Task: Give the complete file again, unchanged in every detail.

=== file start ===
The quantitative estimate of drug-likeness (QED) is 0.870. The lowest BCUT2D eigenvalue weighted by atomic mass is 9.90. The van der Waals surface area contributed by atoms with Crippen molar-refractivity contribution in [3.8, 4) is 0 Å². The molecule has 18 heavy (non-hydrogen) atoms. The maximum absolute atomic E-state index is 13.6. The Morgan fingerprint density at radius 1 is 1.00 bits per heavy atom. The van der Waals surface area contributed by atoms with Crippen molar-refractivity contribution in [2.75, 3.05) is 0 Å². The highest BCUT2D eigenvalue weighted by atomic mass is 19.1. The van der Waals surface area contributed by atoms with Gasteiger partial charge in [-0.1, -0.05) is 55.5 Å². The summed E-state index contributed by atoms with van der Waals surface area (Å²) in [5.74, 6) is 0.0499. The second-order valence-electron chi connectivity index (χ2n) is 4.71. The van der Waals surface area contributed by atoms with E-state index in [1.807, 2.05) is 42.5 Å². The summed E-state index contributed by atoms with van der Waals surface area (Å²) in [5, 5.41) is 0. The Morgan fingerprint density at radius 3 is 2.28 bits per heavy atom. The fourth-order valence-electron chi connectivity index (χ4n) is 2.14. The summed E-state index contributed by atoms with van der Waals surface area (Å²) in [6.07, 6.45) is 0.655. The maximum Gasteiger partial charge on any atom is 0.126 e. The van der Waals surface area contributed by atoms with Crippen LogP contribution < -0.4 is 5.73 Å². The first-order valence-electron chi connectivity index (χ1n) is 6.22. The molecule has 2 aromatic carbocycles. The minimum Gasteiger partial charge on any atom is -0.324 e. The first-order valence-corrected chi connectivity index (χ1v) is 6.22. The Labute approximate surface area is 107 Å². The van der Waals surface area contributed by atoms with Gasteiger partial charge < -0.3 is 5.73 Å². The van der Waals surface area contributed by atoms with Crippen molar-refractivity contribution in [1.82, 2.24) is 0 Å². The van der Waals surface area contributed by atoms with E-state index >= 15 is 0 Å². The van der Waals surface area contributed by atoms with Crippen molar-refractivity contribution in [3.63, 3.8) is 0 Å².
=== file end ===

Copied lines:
The quantitative estimate of drug-likeness (QED) is 0.870. The lowest BCUT2D eigenvalue weighted by atomic mass is 9.90. The van der Waals surface area contributed by atoms with Crippen molar-refractivity contribution in [3.8, 4) is 0 Å². The molecule has 18 heavy (non-hydrogen) atoms. The maximum absolute atomic E-state index is 13.6. The Morgan fingerprint density at radius 1 is 1.00 bits per heavy atom. The van der Waals surface area contributed by atoms with Crippen molar-refractivity contribution in [2.75, 3.05) is 0 Å². The highest BCUT2D eigenvalue weighted by atomic mass is 19.1. The van der Waals surface area contributed by atoms with Gasteiger partial charge in [-0.1, -0.05) is 55.5 Å². The summed E-state index contributed by atoms with van der Waals surface area (Å²) in [5.74, 6) is 0.0499. The second-order valence-electron chi connectivity index (χ2n) is 4.71. The van der Waals surface area contributed by atoms with E-state index in [1.807, 2.05) is 42.5 Å². The summed E-state index contributed by atoms with van der Waals surface area (Å²) in [5, 5.41) is 0. The Morgan fingerprint density at radius 3 is 2.28 bits per heavy atom. The fourth-order valence-electron chi connectivity index (χ4n) is 2.14. The summed E-state index contributed by atoms with van der Waals surface area (Å²) in [6.07, 6.45) is 0.655. The maximum Gasteiger partial charge on any atom is 0.126 e. The van der Waals surface area contributed by atoms with Crippen LogP contribution < -0.4 is 5.73 Å². The first-order valence-electron chi connectivity index (χ1n) is 6.22. The molecule has 2 aromatic carbocycles. The minimum Gasteiger partial charge on any atom is -0.324 e. The first-order valence-corrected chi connectivity index (χ1v) is 6.22. The Labute approximate surface area is 107 Å². The van der Waals surface area contributed by atoms with Gasteiger partial charge < -0.3 is 5.73 Å². The van der Waals surface area contributed by atoms with Crippen molar-refractivity contribution in [1.82, 2.24) is 0 Å². The van der Waals surface area contributed by atoms with E-state index >= 15 is 0 Å². The van der Waals surface area contributed by atoms with Crippen molar-refractivity contribution in [3.63, 3.8) is 0 Å².